Cuisinart Multi Clad isn't as good as All Clad; IT'S BETTER! I have both All Clad and Cuisinart as well as other brands of high end cookware including Tri Ply, Five Ply Copper Core, Copper etc. Here are my reasons for declaring Cuisinart the winner:
o Rolled edges on the Cuisinart eliminate dribbling down the side of the pan as experienced with the All Clad. All Clad top of the line Copper Core does have rolled edges as well, but their stainless line that directly competes with the Cuisinart does not. In daily use this makes a huge difference.
o The Cuisinart handles are far superior to the All Clad. The Cuisinart remain cool enough to touch without pot holders, and their ergonomic shape and angle are very comfortable when shaking, flipping, tossing and moving the pans. The All Clad handle is thrust up at a sharp angle which is somewhat awkward, and the handle itself is uncomfortable.
0 The Cuisinart can be used on induction ranges. The previous Multi Clad line wasn't designed for induction ranges, but the Multi Clad Pro is and therefore no more advantage to All Clad in this respect.
0 The Cuisinart line cleans up easier than All Clad. I've cooked eggs in both All Clad and Cuisinart pans using the same prep and cooking mediums. In fact, I've cooked one egg per pan using the same burner without altering the gas flow. Eggs stuck slightly in the All Clad, and not at all in the Cuisinart. The Cuisinart's interior is slightly more highly polished than All Clad, and I suspect this to be the reason. I was able to repeat the same results with skin-on chicken, fish and other troublesome foods. Deglazing and clean up is just easier with the Cuisinart.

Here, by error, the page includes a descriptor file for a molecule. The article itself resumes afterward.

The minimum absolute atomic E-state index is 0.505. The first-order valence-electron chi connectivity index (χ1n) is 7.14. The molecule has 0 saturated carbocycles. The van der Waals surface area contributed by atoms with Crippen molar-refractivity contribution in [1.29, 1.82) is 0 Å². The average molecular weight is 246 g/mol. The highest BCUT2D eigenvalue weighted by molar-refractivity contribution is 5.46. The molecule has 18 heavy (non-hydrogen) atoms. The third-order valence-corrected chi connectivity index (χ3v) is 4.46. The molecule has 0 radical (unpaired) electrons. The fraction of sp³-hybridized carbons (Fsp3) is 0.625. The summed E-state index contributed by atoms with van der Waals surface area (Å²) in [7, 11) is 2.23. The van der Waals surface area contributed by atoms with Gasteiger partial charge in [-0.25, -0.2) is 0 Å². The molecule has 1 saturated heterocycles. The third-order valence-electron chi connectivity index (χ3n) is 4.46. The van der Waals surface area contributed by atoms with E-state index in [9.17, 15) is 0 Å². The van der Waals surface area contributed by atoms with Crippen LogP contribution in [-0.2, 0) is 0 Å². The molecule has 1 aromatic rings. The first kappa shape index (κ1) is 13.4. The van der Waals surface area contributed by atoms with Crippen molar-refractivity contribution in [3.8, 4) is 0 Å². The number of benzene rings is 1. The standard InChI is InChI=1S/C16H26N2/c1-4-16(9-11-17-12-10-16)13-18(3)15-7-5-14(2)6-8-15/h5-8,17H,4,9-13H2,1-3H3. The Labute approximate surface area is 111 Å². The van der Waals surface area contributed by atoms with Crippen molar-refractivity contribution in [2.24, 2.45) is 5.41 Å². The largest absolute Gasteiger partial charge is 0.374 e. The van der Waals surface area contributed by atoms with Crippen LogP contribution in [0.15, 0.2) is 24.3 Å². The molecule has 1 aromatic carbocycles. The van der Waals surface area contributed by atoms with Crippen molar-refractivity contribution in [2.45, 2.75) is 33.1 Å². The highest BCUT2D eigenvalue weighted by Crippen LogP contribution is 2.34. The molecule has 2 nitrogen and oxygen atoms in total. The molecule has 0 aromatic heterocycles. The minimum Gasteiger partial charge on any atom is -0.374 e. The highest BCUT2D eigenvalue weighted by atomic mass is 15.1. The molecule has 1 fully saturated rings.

o Some All Clad pieces don't come with lids! You have to purchase a lid as an option. I have nearly every piece of Cuisinart, and each came with a lid (skillets are the exception).
o Cost. Cost isn't the only factor here. However, if two products perform similarly and will last virtually forever, why pay way more for one based on brand prejudice? The product that performs the best should be the clear winner regardless of price. Therefore, Cuisinart wins outright, and the fact that the entire 12 piece set costs less than most All Clad single pieces makes it a remarkable value.
In conclusion, Cuisinart has better design and construction, both ergonomically and practically (rolled edges and handles), easier clean up and maintenance, and out performs All Clad.
on April 13, 2006
...with the right pot.
When I was checking into buying more high-quality cookware a few years ago, I was totally sold on AllClad, but then a friend of mine whose job at the time was to test kitchen cookware (if you can believe that!) told me I should check out Cuisinart's MultiClad line instead. Turns out it's had the same features (and add-ons) as the AllClad I was so in love with (stainless steel wrapped around an aluminum core), but without the major price tag that comes with the "AllClad" name.
So I got the Cuisinart line and absolutely have loved it ever since - I've even been adding to my collection every year or so.
As far as comparing it to nonstick cookware...well, I still have some nonstick pieces, but I don't use them much - a little bit of Pam Cooking Spray, and I haven't had any trouble. It also comes with great cleaning instructions...in fact, mine still look almost new even though they're a few years old.